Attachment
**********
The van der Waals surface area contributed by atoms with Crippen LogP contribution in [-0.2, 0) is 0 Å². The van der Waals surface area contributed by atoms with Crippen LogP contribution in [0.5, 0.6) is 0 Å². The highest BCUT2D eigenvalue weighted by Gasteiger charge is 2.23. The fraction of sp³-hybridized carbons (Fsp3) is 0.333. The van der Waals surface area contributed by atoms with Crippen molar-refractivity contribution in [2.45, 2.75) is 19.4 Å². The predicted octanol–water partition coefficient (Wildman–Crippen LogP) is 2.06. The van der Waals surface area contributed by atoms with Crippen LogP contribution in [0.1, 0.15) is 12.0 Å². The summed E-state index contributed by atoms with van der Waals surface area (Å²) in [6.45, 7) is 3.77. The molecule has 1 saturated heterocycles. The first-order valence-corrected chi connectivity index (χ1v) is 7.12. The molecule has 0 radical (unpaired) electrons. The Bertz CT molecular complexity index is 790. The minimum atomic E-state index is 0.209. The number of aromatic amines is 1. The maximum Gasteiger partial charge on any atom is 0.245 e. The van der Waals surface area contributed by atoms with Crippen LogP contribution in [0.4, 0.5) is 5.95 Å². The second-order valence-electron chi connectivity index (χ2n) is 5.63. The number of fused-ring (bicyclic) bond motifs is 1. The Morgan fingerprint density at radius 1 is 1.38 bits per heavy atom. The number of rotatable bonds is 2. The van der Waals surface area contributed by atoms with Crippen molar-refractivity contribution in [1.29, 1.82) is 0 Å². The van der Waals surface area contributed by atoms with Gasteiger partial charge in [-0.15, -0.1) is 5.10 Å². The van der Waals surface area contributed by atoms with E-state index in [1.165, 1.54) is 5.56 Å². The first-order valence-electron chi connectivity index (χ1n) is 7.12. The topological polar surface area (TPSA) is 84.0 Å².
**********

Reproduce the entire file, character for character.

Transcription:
The van der Waals surface area contributed by atoms with Crippen LogP contribution in [-0.2, 0) is 0 Å². The van der Waals surface area contributed by atoms with Crippen LogP contribution in [0.5, 0.6) is 0 Å². The highest BCUT2D eigenvalue weighted by Gasteiger charge is 2.23. The fraction of sp³-hybridized carbons (Fsp3) is 0.333. The van der Waals surface area contributed by atoms with Crippen molar-refractivity contribution in [2.45, 2.75) is 19.4 Å². The predicted octanol–water partition coefficient (Wildman–Crippen LogP) is 2.06. The van der Waals surface area contributed by atoms with Crippen LogP contribution in [0.1, 0.15) is 12.0 Å². The summed E-state index contributed by atoms with van der Waals surface area (Å²) in [6.45, 7) is 3.77. The molecule has 1 saturated heterocycles. The first-order valence-corrected chi connectivity index (χ1v) is 7.12. The molecule has 0 radical (unpaired) electrons. The Bertz CT molecular complexity index is 790. The minimum atomic E-state index is 0.209. The number of aromatic amines is 1. The maximum Gasteiger partial charge on any atom is 0.245 e. The van der Waals surface area contributed by atoms with Crippen LogP contribution in [0.4, 0.5) is 5.95 Å². The second-order valence-electron chi connectivity index (χ2n) is 5.63. The number of fused-ring (bicyclic) bond motifs is 1. The Morgan fingerprint density at radius 1 is 1.38 bits per heavy atom. The number of rotatable bonds is 2. The van der Waals surface area contributed by atoms with Crippen molar-refractivity contribution in [1.29, 1.82) is 0 Å². The van der Waals surface area contributed by atoms with Gasteiger partial charge in [-0.15, -0.1) is 5.10 Å². The van der Waals surface area contributed by atoms with E-state index in [1.165, 1.54) is 5.56 Å². The first-order valence-electron chi connectivity index (χ1n) is 7.12. The topological polar surface area (TPSA) is 84.0 Å².